Accessibility

Font Size

100% 150% 200%

Background Colour

Default Contrast
Close Reset

Loch Ard

Logboat (Possible)

Site Name Loch Ard

Classification Logboat (Possible)

Alternative Name(s) Altskeith Hotel; Lochard

Canmore ID 23927

Site Number NN40SE 7

NGR NN 4653 0211

Datum OSGB36 - NGR

Permalink http://canmore.org.uk/site/23927

Ordnance Survey licence number 100057073. All rights reserved.
Canmore Disclaimer. © Copyright and database right 2021.

Toggle Aerial | View on large map

Collections

Administrative Areas

  • Council Stirling
  • Parish Aberfoyle
  • Former Region Central
  • Former District Stirling
  • Former County Perthshire

Archaeology Notes

NN40SE 7 4653 0211.

On 14th September 1986 a logboat was discovered on the bed of Loch Ard, 3m S of Crannog (NN40SE 1) and at a depth of about 5m. A section of the boat measuring some 3.7m in length was clearly seen; one end has been destroyed but further timber work and heaped stones may indicate the location of the other.

P Dale, E Proudfoot and R Mowat 1986.

In September 1986 sports divers discovered a possible logboat (which was not recovered) in Loch Ard. It lay in about 5m depth of water at a point 3m S of the crannog NN40SE 3, and 370m WSW of the Altskeith Hotel. Loch Ard is one of the lochs that occupy the glaciated valleys of the Trossachs and is at an altitude of about 32m OD.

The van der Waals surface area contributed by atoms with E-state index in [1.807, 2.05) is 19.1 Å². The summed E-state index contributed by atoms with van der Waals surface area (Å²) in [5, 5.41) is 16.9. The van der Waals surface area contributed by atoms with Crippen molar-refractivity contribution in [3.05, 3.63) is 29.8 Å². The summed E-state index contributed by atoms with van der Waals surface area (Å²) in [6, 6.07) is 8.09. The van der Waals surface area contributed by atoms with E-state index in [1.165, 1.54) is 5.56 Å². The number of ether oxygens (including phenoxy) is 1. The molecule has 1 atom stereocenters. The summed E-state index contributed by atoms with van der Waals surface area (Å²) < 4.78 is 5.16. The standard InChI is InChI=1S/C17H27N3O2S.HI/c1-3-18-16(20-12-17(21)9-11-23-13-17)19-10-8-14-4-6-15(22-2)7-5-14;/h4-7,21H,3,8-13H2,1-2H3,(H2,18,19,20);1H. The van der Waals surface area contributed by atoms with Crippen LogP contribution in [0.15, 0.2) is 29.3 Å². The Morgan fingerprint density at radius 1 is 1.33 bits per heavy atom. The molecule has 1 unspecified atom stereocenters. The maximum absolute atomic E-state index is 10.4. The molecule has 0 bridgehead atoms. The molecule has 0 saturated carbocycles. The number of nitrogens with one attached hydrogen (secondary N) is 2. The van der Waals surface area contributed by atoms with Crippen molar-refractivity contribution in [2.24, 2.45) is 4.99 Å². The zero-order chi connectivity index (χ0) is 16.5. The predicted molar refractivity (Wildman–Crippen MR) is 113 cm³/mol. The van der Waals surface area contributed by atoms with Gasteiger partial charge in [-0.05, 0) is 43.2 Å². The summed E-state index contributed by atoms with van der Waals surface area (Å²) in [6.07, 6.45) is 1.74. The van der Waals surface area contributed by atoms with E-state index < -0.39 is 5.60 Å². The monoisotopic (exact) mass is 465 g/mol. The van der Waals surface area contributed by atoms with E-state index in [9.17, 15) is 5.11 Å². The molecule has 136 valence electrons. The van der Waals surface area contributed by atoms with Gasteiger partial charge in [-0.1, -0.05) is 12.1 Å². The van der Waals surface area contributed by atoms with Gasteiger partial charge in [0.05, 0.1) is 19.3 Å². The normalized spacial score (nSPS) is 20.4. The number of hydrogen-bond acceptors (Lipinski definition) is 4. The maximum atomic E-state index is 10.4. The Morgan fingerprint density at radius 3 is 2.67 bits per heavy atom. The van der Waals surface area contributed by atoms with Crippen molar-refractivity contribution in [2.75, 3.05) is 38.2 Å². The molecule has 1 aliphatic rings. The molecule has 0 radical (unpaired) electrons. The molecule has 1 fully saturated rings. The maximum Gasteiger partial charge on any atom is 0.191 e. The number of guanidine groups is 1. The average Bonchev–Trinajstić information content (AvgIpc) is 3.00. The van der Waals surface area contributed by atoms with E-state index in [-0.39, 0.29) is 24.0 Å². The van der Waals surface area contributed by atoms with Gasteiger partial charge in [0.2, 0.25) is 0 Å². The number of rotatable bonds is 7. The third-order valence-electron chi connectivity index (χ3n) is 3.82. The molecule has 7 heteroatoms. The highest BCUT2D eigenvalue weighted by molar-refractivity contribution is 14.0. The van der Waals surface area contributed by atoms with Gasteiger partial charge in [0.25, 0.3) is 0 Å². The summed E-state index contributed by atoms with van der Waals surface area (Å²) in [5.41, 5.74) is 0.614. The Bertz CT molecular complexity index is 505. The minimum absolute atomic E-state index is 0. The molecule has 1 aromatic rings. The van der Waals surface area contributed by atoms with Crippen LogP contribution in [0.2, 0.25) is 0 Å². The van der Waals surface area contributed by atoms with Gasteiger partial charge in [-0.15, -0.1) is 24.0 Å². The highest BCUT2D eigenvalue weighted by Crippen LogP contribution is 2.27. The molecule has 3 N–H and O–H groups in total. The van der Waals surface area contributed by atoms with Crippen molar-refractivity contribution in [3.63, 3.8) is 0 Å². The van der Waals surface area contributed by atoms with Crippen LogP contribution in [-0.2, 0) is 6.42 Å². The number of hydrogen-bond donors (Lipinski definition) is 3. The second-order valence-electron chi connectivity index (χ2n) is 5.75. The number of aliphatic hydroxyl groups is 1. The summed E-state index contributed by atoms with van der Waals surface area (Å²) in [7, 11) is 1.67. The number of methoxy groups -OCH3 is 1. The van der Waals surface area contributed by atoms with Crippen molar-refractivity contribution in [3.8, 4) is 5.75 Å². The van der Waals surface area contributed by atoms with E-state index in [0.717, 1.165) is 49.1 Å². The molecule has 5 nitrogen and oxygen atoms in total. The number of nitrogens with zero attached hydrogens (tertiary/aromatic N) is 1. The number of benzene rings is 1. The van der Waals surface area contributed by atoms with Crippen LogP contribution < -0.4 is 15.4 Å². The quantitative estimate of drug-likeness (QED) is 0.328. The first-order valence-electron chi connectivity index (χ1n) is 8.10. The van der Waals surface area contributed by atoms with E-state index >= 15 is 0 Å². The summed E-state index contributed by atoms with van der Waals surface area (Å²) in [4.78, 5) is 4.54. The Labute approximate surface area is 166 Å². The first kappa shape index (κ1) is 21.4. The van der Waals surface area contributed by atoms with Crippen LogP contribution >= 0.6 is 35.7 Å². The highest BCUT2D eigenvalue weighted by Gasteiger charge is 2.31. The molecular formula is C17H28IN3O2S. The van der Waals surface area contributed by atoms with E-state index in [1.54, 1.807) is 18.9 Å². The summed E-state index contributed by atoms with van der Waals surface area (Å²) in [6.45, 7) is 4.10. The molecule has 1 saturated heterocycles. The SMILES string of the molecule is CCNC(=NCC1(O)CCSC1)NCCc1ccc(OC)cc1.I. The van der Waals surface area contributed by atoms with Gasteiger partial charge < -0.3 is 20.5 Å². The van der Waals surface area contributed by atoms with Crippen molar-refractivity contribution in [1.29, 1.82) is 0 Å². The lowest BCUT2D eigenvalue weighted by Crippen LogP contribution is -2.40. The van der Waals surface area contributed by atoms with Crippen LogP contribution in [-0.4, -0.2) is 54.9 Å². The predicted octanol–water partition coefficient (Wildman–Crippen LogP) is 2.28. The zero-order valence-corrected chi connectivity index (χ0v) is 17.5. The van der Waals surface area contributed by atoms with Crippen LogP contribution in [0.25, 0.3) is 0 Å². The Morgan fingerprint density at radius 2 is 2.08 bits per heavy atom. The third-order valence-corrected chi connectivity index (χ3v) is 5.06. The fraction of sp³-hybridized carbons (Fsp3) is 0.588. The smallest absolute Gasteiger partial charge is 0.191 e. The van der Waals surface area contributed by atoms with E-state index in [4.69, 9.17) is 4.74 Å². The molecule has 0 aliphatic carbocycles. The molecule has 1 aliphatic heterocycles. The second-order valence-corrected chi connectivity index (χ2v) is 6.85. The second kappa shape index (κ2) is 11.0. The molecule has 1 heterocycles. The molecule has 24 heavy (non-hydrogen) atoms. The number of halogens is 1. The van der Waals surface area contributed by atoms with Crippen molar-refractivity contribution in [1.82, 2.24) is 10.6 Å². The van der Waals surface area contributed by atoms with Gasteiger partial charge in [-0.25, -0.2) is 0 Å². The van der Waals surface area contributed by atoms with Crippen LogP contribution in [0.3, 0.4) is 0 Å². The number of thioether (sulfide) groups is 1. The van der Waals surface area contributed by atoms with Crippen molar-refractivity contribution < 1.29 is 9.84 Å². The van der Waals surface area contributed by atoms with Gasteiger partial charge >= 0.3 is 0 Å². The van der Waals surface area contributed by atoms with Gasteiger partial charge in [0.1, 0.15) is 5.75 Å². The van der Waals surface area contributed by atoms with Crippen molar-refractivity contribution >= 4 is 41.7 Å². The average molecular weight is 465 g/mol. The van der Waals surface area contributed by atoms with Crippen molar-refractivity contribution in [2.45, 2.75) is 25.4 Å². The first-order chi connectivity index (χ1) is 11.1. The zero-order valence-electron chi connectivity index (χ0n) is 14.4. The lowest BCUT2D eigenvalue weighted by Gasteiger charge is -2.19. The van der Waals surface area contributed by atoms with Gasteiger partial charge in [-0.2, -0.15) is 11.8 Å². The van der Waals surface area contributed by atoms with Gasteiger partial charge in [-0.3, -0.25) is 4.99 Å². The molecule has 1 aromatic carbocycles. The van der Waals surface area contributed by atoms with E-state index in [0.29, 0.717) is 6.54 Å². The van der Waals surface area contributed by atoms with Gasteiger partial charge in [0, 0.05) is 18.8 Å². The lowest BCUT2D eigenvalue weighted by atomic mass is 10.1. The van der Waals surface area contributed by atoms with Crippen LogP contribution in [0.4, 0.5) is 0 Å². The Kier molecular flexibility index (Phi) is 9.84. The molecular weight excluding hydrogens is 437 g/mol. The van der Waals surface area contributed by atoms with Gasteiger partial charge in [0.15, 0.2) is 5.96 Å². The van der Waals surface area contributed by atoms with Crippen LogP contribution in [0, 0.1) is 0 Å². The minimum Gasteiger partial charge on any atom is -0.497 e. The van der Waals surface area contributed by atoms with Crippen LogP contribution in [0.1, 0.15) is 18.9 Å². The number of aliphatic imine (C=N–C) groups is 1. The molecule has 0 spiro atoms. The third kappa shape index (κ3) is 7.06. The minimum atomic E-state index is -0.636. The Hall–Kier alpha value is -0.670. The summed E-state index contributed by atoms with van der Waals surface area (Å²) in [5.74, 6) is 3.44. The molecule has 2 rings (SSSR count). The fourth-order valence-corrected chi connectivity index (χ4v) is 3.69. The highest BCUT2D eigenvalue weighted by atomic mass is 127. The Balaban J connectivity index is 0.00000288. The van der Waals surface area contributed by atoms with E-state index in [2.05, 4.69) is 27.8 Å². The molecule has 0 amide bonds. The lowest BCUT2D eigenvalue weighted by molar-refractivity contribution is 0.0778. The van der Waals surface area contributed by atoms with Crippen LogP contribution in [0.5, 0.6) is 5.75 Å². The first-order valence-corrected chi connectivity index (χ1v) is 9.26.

A section of the boat measuring 3.7m in length, 0.8m in beam and with an interior depth of about 0.5m was identified; the cross-section was noted as semi-circular. One end had been lost but timberwork and heaped stones were thought to indicate the location of the other.

What is apparently this object was re-located during underwater survey (by Niall Gregory in September 1992) at a depth of 1.6m and about 5.5m S of the crannog, where the loch-bed is of silt. It was identified as a tree-trunk rather than a logboat, and seen to have split rather than been worked. It is aligned E-W and the exposed portion measures 3.1m in length. The exposed end 'splits into a swallow-tail' at a point about 1.5m from the end, where it measures 0.35m in thickness. No 'heaped stones' were seen in the immediate vicinity.

P Dale, E Proudfoot and R Mowat 1986; R J C Mowat 1996.

References

MyCanmore Image Contributions


Contribute an Image

MyCanmore Text Contributions